I’m still processing the remarkable WandaVision and its re-boot of the role of television on our culture, the metamorphosis of its consumption and digestion–and thankful for some friends to help me get some perspective on this tragedy wrapped in familiar sit-com sets with a laughing audience.
The Fonz, Kunta Kinte and Darth Vader’s paternity claim. My first three thoughts while processing WandaVision. Marvel and Disney+ actually had the nerve/guts to stretch out its nine-episodes over NINE weeks, reminding me of my first television cliff-hanger, many years before JR was shot.
Three moments of delayed gratification jump to mind from my childhood–triggered by the weird time-warp that WandaVision so accurately displays–making one week cover 50 years of jokes, hairstyles, … Read More… →
This is an open letter to my family before the 2020 US Presidential Election:
It may be difficult to hear what I have to say. I am sorry if you feel polarized by this letter. My hope is that our relationship can be part of a larger healing that is desperately needed in our country.
A song that profoundly influenced my childhood was They’ll Know We Are Christians (By Our Love). Every summer, our family reunion-camping trip began with a Catholic mass in a large field. I remember belting out this song with pride and gusto, and the powerful connection I felt with my aunts, uncles and cousins in our large family. This song reaffirmed my role as a Christian in my child’s mind and heart, … Read More… →
Charter schools in Michigan decided they want a level playing field.
“We have ten percent of our students who attend charter schools in my county,” said bill sponsor Sen. Dave Hildenbrand, R-Lowell. “And I feel like it’s an equity issue.” (link)
The GOP leaders aren’t satisfied with just dipping their corporate bills into state per-pupil funding (with far less oversight needed than traditional schools), they now want a piece of local districts’ property tax millage.
One of my favorite get-togethers has always been the night before a wedding or reunion–everyone’s in town and it’s much more casual in some bar than the big shin-dig the next day. But one of those great nights was tainted on September 11th, 1998 with the release of Kenneth Starr’s report on Bill Clinton (link).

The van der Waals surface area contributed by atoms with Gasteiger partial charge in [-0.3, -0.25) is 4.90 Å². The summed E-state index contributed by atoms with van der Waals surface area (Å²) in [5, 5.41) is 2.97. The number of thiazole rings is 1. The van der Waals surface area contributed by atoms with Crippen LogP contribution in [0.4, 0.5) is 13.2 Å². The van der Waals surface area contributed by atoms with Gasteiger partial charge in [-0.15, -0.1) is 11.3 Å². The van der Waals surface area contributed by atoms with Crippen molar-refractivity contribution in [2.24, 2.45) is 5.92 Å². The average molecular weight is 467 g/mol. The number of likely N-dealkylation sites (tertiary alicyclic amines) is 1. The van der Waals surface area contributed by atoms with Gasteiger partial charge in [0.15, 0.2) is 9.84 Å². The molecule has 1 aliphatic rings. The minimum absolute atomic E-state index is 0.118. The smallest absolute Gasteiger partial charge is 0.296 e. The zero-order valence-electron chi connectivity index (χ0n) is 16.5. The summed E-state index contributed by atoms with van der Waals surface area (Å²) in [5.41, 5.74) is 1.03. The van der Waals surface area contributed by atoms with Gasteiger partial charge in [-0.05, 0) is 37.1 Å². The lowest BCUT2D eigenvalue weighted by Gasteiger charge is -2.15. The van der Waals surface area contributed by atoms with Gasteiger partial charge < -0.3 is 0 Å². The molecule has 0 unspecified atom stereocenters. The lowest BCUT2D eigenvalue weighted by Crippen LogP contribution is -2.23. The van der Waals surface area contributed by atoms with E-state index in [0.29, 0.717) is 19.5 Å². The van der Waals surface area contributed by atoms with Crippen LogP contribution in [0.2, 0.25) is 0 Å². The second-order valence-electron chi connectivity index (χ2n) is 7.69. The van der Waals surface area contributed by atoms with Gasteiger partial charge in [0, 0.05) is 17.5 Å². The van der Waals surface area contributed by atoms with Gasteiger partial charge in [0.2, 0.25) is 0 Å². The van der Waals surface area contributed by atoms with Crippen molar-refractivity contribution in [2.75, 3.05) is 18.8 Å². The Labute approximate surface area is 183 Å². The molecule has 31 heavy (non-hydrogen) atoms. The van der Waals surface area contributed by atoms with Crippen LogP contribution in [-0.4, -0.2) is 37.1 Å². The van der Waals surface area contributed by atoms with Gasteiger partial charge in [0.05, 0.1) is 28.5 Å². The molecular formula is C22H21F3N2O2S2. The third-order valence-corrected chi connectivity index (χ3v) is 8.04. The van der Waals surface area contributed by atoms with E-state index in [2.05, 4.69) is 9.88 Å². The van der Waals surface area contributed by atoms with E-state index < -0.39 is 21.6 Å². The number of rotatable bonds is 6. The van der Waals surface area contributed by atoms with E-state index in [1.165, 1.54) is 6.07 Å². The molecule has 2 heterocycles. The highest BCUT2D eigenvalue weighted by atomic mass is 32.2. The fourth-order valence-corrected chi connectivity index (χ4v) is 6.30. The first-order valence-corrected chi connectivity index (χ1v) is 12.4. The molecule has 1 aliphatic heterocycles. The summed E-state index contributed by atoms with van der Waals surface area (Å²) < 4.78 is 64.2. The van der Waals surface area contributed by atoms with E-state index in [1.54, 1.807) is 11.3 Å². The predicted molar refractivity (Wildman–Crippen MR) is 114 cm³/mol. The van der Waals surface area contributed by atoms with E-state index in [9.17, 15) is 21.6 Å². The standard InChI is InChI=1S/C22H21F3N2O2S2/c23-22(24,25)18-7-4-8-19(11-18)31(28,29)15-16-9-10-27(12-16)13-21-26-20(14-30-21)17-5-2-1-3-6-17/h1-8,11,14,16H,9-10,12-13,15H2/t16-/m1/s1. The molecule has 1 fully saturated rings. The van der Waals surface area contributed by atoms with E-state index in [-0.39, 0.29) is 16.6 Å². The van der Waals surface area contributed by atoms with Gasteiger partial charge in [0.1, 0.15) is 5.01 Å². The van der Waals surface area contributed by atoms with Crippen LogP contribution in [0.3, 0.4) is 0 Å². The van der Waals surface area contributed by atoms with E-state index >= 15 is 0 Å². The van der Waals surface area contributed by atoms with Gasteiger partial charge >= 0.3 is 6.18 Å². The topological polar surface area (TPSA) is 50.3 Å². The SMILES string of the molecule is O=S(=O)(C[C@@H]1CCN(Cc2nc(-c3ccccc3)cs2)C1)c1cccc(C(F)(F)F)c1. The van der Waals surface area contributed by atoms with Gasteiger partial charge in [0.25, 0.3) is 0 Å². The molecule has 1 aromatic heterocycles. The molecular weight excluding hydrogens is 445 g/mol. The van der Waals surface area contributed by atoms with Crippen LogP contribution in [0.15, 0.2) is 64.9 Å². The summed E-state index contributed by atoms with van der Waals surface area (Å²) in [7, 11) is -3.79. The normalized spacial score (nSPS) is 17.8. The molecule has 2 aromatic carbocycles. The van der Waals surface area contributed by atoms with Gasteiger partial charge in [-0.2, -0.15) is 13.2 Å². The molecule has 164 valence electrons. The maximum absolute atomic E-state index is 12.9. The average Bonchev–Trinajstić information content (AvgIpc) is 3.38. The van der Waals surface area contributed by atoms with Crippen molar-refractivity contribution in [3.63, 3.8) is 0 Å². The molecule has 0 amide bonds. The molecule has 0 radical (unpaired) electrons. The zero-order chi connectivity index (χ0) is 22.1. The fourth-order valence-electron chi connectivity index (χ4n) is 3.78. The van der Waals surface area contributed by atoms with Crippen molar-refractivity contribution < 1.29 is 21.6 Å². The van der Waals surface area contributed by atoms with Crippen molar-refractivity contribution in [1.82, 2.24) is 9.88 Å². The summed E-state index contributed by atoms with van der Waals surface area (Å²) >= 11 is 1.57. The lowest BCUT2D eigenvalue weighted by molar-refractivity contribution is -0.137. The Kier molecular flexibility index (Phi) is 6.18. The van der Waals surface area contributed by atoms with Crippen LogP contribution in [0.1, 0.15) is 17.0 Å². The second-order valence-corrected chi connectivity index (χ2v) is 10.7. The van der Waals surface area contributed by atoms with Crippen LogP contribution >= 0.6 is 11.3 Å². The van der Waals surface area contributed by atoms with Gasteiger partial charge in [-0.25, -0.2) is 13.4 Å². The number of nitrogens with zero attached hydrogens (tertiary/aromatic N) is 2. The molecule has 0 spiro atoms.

One year earlier, I had been ridiculed by one of the guys when I admitted voting not once but twice for Clinton. While I knew many of my friends were clearly planted on the opposite side of the political spectrum we’d always handled our differences smoothly; but that night seemed to move beyond the … Read More… →
Probably midway through junior high was when I finally put some kind of tie between the size of a house and the income-level of the dad who pulled up in the driveway at dinnertime. I didn’t notice that one pal’s father was an executive at Ford and the other guy’s dad fixed transmissions (way cooler, by the way). The most awesome dads coached little league or took us to Tiger games; the coolest moms were den-mothers for the cub scouts or didn’t mind us screaming “Marco Polo” for eleven straight hours in their above-ground pool.
Clawson, Michigan remains a small town with hundreds of ranches on the 1960s “newer” north end of town and the bungalows and frame houses from the twenties when you cross Main street nearly one … Read More… →
“Just cannot believe a judge would put our country in such peril. If something happens blame him and court system. People pouring in. Bad!”
Thus, in typical thin-skin, knee-jerk Twitter-ese, President Trump issues a Don Corleone “and that day may never come” warning in the wake of a court-ruling stalling his seven-country travel ban.
Nothing makes people more willing to give up their rights than an emergency. And nothing primes the pump better for an emergency decree than a worst-case-scenario actually happening.
Adolf Hitler didn’t take over Germany by force–he was elected chancellor, not dictator in 1932 and sworn in on January 30, 1933. He promised change, jobs for the working class and most importantly plenty of scapegoats to blame for losing … Read More… →